Featuring: Daunik Lazro
After just four years of activity, Lithuania's No Business Records already boasts a catalogue of nearly 50 releases, ranging from the impressive to the essential, and this latest batch of No Business LPs continues the label's practice of releasing the work of major players alongside less well-known improvisers. French alto and baritone saxophonist Daunik Lazro has performed and recorded frequently with multi-instrumentalist Joe McPhee, and it's no wonder that the two players have such an affinity for one another. Like McPhee, Lazro's solo music is bred from wayfaring solitude (as the recent Ayler solo baritone CD Some other Zongs– see review below – attests), and it can bleed into his group work as well. Curare is a slightly different beast, presenting Lazro in a trio with Parisian guitarist Jean-François Pauvros and English percussionist Roger Turner on four collective improvisations. The opening "Morsure" builds from low, breathy pops and nattering cymbal work to bulldozing gestural swoops, Pauvros' curling strums and charged obsessiveness stoking the fires in his mates' lungs and forearms. "White Dirt" finds the guitarist coaxing queasy vocal wails by bowing the head and neck of his instrument, with baritone and feedback droning underneath while Turner builds pattering waves into localized explosions. Lazro seems to favour drummers (or, rather, musicians) who use a stripped-down approach to create monolithic tension – Turner's seismic displacement is an extension of Sunny Murray and John Stevens, and Pauvros also directs simple actions into voluminous, garish areas. Switching to alto for the final piece, "The Eye", Lazro emits high-pitched squeaks and crumpled calls over a latticework of shimmering electricity and delicate concentration, as warped glissandi and percussive churn build to an intense driving hum.
Exceptional music that’s blazingly intense yet judiciously moderate, Curare, apparently named for the South American muscle-relaxant plant, captures sessions recorded almost two years apart from what in advanced music terms is a super group.
All of its members have been plying their trade in this gene since the 1970s, French baritone saxophonist Daunik Lazro with the likes of soprano saxophonist Michel Doneda and bassist Joëlle Léandre; fellow Gaul, guitarist Jean-François Pauvros with everyone from drummer Makoto Sato to harpist Hélène Breschand; and British percussionist Roger Turner with seemingly every advanced sound explore in the United Kingdom, North America and the Continent. Never before have they recorded in trio formation and the four tracks hang together so well because of another contradiction: each cooperates fully with the others, but no one alters his individual style.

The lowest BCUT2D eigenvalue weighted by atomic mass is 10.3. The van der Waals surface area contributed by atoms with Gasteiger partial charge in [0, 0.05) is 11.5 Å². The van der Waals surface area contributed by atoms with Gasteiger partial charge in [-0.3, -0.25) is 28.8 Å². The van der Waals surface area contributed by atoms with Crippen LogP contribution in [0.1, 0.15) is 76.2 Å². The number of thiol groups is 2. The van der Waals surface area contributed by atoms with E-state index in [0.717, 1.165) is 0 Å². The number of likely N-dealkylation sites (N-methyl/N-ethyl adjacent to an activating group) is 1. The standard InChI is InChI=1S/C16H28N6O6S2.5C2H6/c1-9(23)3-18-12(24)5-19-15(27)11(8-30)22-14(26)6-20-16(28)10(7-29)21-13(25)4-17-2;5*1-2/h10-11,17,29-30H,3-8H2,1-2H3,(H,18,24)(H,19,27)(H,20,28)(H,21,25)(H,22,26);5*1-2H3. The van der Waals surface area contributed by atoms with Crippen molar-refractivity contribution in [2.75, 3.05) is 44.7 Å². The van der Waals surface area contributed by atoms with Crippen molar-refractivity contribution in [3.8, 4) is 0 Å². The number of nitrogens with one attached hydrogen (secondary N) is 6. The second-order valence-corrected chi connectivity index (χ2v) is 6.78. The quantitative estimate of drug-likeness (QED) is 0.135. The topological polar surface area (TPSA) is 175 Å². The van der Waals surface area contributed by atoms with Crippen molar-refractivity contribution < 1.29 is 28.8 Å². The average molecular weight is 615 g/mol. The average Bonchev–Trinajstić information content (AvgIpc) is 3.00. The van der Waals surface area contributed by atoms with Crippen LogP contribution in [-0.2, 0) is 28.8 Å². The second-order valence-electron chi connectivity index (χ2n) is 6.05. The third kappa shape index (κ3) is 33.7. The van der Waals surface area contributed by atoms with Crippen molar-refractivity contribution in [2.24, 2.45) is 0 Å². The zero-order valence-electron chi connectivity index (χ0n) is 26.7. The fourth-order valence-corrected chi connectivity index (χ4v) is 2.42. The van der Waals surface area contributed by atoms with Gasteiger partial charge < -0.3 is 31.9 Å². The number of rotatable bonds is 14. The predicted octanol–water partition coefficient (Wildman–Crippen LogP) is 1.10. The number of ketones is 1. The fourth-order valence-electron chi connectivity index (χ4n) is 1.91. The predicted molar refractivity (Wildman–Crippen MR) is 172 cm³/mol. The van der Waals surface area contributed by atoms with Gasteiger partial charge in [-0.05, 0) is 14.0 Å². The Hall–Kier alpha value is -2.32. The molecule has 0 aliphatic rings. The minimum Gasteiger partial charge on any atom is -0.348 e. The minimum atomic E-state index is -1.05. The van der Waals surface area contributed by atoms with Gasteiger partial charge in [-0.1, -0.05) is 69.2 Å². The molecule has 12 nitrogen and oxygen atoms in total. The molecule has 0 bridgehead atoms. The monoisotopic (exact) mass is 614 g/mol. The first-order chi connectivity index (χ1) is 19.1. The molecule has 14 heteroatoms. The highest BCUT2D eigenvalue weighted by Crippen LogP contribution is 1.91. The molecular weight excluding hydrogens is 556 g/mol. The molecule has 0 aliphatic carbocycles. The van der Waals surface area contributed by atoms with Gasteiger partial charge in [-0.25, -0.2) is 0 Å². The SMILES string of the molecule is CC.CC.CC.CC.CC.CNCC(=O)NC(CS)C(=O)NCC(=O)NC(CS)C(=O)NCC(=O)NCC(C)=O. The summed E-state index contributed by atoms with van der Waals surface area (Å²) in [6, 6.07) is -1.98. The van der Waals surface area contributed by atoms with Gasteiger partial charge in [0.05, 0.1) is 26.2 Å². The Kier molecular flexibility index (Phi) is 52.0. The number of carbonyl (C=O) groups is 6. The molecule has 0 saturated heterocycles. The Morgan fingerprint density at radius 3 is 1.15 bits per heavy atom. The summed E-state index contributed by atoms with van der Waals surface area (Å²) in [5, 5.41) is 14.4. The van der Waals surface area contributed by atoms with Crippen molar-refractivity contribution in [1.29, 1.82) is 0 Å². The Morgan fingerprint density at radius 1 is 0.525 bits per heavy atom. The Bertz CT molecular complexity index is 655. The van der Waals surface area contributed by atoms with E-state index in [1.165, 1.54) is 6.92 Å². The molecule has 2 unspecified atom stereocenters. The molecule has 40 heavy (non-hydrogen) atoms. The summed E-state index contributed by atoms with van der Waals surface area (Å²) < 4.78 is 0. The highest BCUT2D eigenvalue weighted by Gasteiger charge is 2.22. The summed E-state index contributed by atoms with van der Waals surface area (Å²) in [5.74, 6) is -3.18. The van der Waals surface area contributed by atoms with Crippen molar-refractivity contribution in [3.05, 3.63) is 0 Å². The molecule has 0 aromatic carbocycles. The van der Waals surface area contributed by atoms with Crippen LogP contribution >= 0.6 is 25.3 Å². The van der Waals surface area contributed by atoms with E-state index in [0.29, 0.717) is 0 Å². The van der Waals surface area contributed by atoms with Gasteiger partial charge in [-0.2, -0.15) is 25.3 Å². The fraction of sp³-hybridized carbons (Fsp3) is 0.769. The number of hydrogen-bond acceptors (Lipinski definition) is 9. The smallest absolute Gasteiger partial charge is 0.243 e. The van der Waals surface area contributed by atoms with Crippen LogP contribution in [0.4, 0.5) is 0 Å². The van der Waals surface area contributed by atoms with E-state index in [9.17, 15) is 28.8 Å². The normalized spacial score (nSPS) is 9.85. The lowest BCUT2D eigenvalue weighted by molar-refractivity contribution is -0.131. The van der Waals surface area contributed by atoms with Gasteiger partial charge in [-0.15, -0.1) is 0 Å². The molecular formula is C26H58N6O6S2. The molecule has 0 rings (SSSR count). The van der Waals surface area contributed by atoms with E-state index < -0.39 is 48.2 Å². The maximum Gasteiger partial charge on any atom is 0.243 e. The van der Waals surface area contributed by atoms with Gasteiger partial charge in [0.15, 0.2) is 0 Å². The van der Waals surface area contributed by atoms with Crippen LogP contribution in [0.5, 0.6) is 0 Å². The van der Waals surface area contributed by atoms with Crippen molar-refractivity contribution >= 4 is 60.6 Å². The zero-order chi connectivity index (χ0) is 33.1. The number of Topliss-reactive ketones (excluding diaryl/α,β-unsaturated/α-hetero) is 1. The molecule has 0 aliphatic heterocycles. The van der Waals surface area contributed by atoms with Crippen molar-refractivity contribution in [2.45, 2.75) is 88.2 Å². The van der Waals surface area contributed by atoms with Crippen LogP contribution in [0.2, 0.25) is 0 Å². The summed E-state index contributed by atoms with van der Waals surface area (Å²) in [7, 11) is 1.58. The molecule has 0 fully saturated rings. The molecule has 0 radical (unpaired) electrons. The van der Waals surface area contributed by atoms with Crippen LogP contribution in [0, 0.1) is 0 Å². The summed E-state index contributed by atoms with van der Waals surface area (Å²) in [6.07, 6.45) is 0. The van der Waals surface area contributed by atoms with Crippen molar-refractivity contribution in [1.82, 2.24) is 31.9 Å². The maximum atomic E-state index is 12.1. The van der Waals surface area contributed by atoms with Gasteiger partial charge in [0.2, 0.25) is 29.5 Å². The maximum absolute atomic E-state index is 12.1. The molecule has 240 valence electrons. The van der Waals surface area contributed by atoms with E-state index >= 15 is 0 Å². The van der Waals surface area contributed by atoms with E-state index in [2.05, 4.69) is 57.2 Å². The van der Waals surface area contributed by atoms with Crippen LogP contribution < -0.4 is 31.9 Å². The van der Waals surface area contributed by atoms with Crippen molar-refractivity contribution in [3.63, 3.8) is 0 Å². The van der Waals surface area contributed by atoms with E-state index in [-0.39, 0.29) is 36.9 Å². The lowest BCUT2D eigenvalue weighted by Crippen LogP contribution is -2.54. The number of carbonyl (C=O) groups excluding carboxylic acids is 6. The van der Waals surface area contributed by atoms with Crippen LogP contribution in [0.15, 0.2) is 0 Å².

Consequently Pauvros’ sometimes amp-distorted approach that encompasses slurred fingering, neck and string hand taps, bowing on the string plus metallic twanging and trebly distortion, familiar from Rock-oriented sequences, makes common cause with Lazro’s extended reed techniques. Similarly the saxophonist’s tendency to expel bulky pedal-point snorts, pronounced altissimo cries and undulating split tones that characterize his solo reed explorations, suitably challenge the guitarist, who occasionally turns to slack-key and slurred fingering to make his points. Rational to an extreme, percussionist Turner, whose guitar and saxophone partners have ranged from John Russell to Mike Cooper on the string side and Lol Coxhill to Doneda among the reedists, takes the others’ fervent outpourings in stride – or actually measure. As they distort textures with crackling amp buzzes or rend the air with screams at dog-whistle pitches, he placidly pops and clacks his cymbals, rubs and saws on his rims and drum tops, and generally supplements and escorts tones into appropriate connections.
The most extensive instance of the trio’s concordance is on the nearly 19-minute “En Nage”, which precedes the surprisingly lyrical conclusion that is “The Eye”. On “En Nage”, juddering crunches from Pauvros detonate in staccatissimo time as Lazro’s vibrating blats turn to reed mastication and renal grunts. As the front men jockey in sequence, exposing narrowed and tightened multiphonics from the saxophonist plus disconnected waves of flanged twangs from the guitarist, Turner shouts encouragement. More importantly he also manipulates cymbal crashes, rim shot clatters and bass drum thumps to underline their parts and fit the improvising into broken-octave patterns.
Anything but a muscle relaxing, the Rx prescribed by this musical team provides appropriate sonic exhilaration.